Wherever possible, I have credited the copyright holders of photographs used but I have been given photographs where the true copyright holders cannot be identified. In such cases, I will be happy to give due credit, if anyone can identify the owners. This is not a profit making document and is intended only as an historical record


Originally posted 22nd April 2008

The main weapon used by 304 Squadron in their bombing missions to France and Germany and their anti-submarine role over the Atlantic Ocean and the Bay of Biscay was the Vickers Wellington medium bomber. Designed by Barnes Wallis on the Geodetic principle, which enabled it to absorb incredible punishment and still stay airborne. Lovingly known as the Wimpey (after the cartoon character) or the Flying Cigar. (Photo from Wikipedia)


Originally posted 21st April 2008

When I write about the heroic Poles who fought for us, it is so easy to forget that they were real people. Ordinary men who were sent out to do an extraordinary job. I was brought down to earth when I received my first photograph (see below) which was taken in about 1943 when this ordinary man, Wladislaw Tadeusz Kaliciak, was in the Polish Army. He later became a member of the Polish Air Force and flew with 304 Squadron. His was an amazing story, which will appear later, and typifies the indomitable fighting spirit of the Poles. Thanks to his son, Jan Kaliciak, for the photograph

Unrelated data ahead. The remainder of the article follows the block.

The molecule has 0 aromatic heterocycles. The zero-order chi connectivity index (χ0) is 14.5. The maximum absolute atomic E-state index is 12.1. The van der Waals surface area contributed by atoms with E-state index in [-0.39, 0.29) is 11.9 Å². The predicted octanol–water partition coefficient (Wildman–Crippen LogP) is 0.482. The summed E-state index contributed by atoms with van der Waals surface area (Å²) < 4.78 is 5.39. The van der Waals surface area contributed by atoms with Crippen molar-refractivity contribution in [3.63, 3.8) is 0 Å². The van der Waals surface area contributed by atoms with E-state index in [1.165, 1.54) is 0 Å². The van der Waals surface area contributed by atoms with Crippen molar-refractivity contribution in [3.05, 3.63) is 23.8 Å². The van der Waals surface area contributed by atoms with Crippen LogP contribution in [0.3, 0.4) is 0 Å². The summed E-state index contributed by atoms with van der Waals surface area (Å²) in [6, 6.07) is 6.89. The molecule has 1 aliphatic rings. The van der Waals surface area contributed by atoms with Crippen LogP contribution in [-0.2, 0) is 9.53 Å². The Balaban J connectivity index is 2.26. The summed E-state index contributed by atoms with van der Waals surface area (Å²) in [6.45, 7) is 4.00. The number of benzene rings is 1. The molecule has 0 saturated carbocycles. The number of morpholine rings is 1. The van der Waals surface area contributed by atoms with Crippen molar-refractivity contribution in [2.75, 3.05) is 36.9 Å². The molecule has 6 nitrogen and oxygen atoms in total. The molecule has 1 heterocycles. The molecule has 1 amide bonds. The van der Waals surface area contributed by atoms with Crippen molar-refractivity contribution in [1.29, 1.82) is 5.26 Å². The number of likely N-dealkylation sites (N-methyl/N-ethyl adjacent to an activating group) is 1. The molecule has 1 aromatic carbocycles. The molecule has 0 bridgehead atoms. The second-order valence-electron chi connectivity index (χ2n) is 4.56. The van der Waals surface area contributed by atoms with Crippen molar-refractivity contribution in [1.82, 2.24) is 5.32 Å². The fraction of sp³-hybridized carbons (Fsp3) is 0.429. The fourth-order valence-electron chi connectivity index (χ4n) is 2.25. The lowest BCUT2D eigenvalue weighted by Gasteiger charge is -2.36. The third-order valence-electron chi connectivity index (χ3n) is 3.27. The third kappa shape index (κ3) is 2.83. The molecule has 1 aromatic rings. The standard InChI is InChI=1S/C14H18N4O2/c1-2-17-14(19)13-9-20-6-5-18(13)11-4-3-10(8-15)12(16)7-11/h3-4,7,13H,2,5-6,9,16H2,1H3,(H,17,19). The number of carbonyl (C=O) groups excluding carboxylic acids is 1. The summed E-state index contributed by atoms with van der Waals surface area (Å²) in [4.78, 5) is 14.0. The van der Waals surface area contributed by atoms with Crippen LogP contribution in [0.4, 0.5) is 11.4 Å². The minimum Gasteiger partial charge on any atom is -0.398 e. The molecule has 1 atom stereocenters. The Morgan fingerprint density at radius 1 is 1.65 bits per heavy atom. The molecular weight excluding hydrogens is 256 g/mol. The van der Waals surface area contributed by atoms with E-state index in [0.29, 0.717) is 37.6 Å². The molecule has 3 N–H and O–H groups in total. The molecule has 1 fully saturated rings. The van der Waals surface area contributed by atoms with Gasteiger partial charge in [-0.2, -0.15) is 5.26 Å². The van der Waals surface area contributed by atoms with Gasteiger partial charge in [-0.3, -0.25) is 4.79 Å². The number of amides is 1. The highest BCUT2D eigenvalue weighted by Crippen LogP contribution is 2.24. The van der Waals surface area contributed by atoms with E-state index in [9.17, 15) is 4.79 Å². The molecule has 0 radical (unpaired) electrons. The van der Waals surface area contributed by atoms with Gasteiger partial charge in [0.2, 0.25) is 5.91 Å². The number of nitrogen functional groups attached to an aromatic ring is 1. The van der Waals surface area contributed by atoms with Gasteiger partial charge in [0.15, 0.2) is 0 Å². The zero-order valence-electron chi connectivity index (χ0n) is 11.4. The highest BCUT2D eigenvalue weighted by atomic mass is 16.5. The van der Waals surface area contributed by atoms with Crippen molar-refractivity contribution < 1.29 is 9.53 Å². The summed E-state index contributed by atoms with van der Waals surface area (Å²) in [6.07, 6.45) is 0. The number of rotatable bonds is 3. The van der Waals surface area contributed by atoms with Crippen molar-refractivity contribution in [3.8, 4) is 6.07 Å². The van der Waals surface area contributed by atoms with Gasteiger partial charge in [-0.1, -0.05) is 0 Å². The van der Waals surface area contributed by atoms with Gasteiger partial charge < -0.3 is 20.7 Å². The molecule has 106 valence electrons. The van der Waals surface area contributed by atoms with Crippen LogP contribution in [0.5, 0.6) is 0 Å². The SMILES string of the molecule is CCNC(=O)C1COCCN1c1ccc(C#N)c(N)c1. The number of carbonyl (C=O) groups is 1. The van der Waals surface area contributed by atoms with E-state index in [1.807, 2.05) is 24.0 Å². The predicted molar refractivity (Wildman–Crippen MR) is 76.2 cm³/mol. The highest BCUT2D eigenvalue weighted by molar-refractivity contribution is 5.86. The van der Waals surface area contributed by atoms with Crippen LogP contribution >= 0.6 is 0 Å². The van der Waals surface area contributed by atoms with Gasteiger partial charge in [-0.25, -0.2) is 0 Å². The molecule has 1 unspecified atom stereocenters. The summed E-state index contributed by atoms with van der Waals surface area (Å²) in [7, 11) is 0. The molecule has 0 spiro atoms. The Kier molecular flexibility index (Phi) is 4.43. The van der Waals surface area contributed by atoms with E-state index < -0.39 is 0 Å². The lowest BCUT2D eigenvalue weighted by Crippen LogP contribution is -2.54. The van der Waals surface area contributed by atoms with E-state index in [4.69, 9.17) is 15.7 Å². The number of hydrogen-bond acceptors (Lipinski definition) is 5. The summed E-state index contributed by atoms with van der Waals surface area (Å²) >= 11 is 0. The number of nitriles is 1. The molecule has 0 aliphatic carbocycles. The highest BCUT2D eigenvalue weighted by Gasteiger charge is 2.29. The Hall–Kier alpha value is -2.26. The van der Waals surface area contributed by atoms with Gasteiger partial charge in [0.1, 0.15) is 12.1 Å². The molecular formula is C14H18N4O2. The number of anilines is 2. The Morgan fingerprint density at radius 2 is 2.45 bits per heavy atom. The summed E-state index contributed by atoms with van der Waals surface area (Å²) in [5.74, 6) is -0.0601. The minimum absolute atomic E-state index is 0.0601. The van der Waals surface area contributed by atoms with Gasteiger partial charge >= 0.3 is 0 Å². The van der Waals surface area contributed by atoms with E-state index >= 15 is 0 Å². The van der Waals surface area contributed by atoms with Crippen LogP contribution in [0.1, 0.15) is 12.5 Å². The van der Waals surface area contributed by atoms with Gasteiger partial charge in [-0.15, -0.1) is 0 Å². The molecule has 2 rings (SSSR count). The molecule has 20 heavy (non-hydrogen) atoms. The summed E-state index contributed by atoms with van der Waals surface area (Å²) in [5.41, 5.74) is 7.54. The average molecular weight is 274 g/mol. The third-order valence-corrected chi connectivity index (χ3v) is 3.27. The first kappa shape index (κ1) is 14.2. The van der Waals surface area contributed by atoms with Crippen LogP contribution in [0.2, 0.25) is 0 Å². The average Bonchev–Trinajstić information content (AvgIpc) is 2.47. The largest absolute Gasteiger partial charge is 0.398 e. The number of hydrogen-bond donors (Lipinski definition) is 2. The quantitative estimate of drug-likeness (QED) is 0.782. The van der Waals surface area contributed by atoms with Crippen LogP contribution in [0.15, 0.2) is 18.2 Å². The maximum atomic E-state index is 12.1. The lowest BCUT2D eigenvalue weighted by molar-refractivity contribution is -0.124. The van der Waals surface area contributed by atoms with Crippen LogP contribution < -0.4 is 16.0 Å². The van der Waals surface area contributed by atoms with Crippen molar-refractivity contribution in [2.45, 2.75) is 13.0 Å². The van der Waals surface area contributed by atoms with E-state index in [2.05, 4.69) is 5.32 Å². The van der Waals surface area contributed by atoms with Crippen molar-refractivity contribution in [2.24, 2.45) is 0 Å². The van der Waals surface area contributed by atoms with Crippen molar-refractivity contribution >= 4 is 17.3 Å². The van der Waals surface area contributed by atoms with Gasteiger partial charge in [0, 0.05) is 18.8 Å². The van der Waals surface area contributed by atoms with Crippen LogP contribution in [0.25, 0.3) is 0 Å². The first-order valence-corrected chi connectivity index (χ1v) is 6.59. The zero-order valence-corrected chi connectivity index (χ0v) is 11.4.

Originally posted on 22nd Feb 2008